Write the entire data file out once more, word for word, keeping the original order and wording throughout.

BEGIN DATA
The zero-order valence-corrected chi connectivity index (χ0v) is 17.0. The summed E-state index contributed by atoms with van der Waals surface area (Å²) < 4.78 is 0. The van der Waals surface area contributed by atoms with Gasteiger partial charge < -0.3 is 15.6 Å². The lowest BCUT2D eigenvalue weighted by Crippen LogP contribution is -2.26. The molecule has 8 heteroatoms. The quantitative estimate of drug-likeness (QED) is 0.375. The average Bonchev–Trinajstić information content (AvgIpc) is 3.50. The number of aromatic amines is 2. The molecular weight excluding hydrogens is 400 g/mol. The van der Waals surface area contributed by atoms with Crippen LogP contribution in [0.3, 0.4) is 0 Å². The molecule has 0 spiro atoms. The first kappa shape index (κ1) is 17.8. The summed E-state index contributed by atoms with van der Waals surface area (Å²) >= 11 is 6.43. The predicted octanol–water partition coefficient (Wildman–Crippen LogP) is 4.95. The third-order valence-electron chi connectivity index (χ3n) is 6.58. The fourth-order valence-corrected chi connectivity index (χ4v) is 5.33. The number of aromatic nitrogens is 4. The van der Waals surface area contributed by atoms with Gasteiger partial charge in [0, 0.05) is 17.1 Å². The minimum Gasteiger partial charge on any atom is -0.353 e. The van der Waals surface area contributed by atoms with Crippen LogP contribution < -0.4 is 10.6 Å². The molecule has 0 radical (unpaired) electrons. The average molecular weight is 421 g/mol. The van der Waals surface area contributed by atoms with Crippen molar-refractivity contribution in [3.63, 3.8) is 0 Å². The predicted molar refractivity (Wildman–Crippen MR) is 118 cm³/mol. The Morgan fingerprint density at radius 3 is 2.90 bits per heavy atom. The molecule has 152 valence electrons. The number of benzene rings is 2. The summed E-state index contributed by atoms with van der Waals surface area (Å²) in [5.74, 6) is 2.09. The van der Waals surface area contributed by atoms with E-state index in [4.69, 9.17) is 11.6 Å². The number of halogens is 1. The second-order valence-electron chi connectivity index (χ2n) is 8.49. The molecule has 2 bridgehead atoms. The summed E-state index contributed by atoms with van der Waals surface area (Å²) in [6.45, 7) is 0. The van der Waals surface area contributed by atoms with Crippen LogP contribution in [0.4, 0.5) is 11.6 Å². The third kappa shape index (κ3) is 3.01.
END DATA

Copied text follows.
The zero-order valence-corrected chi connectivity index (χ0v) is 17.0. The summed E-state index contributed by atoms with van der Waals surface area (Å²) < 4.78 is 0. The van der Waals surface area contributed by atoms with Gasteiger partial charge < -0.3 is 15.6 Å². The lowest BCUT2D eigenvalue weighted by Crippen LogP contribution is -2.26. The molecule has 8 heteroatoms. The quantitative estimate of drug-likeness (QED) is 0.375. The average Bonchev–Trinajstić information content (AvgIpc) is 3.50. The number of aromatic amines is 2. The molecular weight excluding hydrogens is 400 g/mol. The van der Waals surface area contributed by atoms with Crippen LogP contribution in [0.3, 0.4) is 0 Å². The molecule has 0 spiro atoms. The first kappa shape index (κ1) is 17.8. The summed E-state index contributed by atoms with van der Waals surface area (Å²) >= 11 is 6.43. The predicted octanol–water partition coefficient (Wildman–Crippen LogP) is 4.95. The third-order valence-electron chi connectivity index (χ3n) is 6.58. The fourth-order valence-corrected chi connectivity index (χ4v) is 5.33. The number of aromatic nitrogens is 4. The van der Waals surface area contributed by atoms with Gasteiger partial charge in [0, 0.05) is 17.1 Å². The minimum Gasteiger partial charge on any atom is -0.353 e. The van der Waals surface area contributed by atoms with Crippen LogP contribution < -0.4 is 10.6 Å². The molecule has 0 radical (unpaired) electrons. The average molecular weight is 421 g/mol. The van der Waals surface area contributed by atoms with Crippen molar-refractivity contribution in [3.63, 3.8) is 0 Å². The predicted molar refractivity (Wildman–Crippen MR) is 118 cm³/mol. The Morgan fingerprint density at radius 3 is 2.90 bits per heavy atom. The molecule has 152 valence electrons. The number of benzene rings is 2. The summed E-state index contributed by atoms with van der Waals surface area (Å²) in [5.74, 6) is 2.09. The van der Waals surface area contributed by atoms with E-state index in [4.69, 9.17) is 11.6 Å². The number of halogens is 1. The second-order valence-electron chi connectivity index (χ2n) is 8.49. The molecule has 2 bridgehead atoms. The summed E-state index contributed by atoms with van der Waals surface area (Å²) in [6.45, 7) is 0. The van der Waals surface area contributed by atoms with Crippen LogP contribution in [0.4, 0.5) is 11.6 Å². The third kappa shape index (κ3) is 3.01.